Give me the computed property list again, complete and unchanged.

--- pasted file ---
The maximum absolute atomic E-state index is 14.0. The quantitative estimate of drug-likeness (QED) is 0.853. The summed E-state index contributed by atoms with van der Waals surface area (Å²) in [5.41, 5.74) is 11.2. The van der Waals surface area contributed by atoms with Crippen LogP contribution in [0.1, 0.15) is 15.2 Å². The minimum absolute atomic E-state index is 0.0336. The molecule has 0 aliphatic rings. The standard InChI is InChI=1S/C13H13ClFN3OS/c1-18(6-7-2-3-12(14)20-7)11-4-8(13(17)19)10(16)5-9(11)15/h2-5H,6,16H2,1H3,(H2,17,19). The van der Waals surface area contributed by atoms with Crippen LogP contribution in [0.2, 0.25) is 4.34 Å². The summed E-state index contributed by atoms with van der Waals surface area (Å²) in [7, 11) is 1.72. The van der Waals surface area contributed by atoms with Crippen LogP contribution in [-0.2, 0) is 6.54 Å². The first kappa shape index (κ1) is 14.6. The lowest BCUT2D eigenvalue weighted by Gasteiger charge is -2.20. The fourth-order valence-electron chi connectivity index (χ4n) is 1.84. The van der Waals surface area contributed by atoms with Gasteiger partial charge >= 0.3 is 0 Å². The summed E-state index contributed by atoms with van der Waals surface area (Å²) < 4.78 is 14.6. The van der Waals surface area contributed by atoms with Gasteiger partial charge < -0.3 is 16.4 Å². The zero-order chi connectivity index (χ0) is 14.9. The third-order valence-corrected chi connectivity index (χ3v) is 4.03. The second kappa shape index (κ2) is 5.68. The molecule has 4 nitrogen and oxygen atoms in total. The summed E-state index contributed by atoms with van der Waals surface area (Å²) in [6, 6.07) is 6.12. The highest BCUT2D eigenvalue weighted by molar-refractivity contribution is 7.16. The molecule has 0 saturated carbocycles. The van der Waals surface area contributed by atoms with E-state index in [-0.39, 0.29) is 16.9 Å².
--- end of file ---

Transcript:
The maximum absolute atomic E-state index is 14.0. The quantitative estimate of drug-likeness (QED) is 0.853. The summed E-state index contributed by atoms with van der Waals surface area (Å²) in [5.41, 5.74) is 11.2. The van der Waals surface area contributed by atoms with Crippen LogP contribution in [0.1, 0.15) is 15.2 Å². The minimum absolute atomic E-state index is 0.0336. The molecule has 0 aliphatic rings. The standard InChI is InChI=1S/C13H13ClFN3OS/c1-18(6-7-2-3-12(14)20-7)11-4-8(13(17)19)10(16)5-9(11)15/h2-5H,6,16H2,1H3,(H2,17,19). The van der Waals surface area contributed by atoms with Crippen LogP contribution in [0.2, 0.25) is 4.34 Å². The summed E-state index contributed by atoms with van der Waals surface area (Å²) in [7, 11) is 1.72. The van der Waals surface area contributed by atoms with Crippen LogP contribution in [-0.2, 0) is 6.54 Å². The first kappa shape index (κ1) is 14.6. The lowest BCUT2D eigenvalue weighted by Gasteiger charge is -2.20. The fourth-order valence-electron chi connectivity index (χ4n) is 1.84. The van der Waals surface area contributed by atoms with Gasteiger partial charge >= 0.3 is 0 Å². The summed E-state index contributed by atoms with van der Waals surface area (Å²) < 4.78 is 14.6. The van der Waals surface area contributed by atoms with Gasteiger partial charge < -0.3 is 16.4 Å². The zero-order chi connectivity index (χ0) is 14.9. The third-order valence-corrected chi connectivity index (χ3v) is 4.03. The second kappa shape index (κ2) is 5.68. The molecule has 4 nitrogen and oxygen atoms in total. The summed E-state index contributed by atoms with van der Waals surface area (Å²) in [6, 6.07) is 6.12. The highest BCUT2D eigenvalue weighted by molar-refractivity contribution is 7.16. The molecule has 0 saturated carbocycles. The van der Waals surface area contributed by atoms with E-state index in [-0.39, 0.29) is 16.9 Å².